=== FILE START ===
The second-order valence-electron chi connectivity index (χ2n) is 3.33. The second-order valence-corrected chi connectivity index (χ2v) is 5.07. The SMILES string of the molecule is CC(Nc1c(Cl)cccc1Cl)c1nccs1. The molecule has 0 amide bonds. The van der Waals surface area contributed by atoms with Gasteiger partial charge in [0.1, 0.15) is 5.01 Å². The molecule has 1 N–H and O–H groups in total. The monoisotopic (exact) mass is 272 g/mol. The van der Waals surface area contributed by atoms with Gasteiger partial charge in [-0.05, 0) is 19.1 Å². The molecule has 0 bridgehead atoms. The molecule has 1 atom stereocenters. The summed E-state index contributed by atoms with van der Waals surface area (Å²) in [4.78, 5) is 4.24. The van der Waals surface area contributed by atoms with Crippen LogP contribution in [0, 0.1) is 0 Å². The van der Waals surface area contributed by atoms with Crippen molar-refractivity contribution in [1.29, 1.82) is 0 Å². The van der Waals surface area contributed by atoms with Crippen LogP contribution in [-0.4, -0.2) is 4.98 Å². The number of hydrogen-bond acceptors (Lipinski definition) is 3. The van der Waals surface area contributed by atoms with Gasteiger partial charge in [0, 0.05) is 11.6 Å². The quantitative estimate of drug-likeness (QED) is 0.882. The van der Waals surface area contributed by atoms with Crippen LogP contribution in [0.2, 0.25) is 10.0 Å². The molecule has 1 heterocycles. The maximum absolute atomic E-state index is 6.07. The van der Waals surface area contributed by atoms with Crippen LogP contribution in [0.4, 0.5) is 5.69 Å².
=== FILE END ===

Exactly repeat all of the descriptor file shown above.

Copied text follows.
The second-order valence-electron chi connectivity index (χ2n) is 3.33. The second-order valence-corrected chi connectivity index (χ2v) is 5.07. The SMILES string of the molecule is CC(Nc1c(Cl)cccc1Cl)c1nccs1. The molecule has 0 amide bonds. The van der Waals surface area contributed by atoms with Gasteiger partial charge in [0.1, 0.15) is 5.01 Å². The molecule has 1 N–H and O–H groups in total. The monoisotopic (exact) mass is 272 g/mol. The van der Waals surface area contributed by atoms with Gasteiger partial charge in [-0.05, 0) is 19.1 Å². The molecule has 0 bridgehead atoms. The molecule has 1 atom stereocenters. The summed E-state index contributed by atoms with van der Waals surface area (Å²) in [4.78, 5) is 4.24. The van der Waals surface area contributed by atoms with Crippen LogP contribution in [0, 0.1) is 0 Å². The van der Waals surface area contributed by atoms with Crippen molar-refractivity contribution in [1.29, 1.82) is 0 Å². The van der Waals surface area contributed by atoms with Crippen LogP contribution in [-0.4, -0.2) is 4.98 Å². The number of hydrogen-bond acceptors (Lipinski definition) is 3. The van der Waals surface area contributed by atoms with Gasteiger partial charge in [0, 0.05) is 11.6 Å². The quantitative estimate of drug-likeness (QED) is 0.882. The van der Waals surface area contributed by atoms with Crippen LogP contribution in [0.2, 0.25) is 10.0 Å². The molecule has 1 heterocycles. The maximum absolute atomic E-state index is 6.07. The van der Waals surface area contributed by atoms with Crippen LogP contribution in [0.4, 0.5) is 5.69 Å².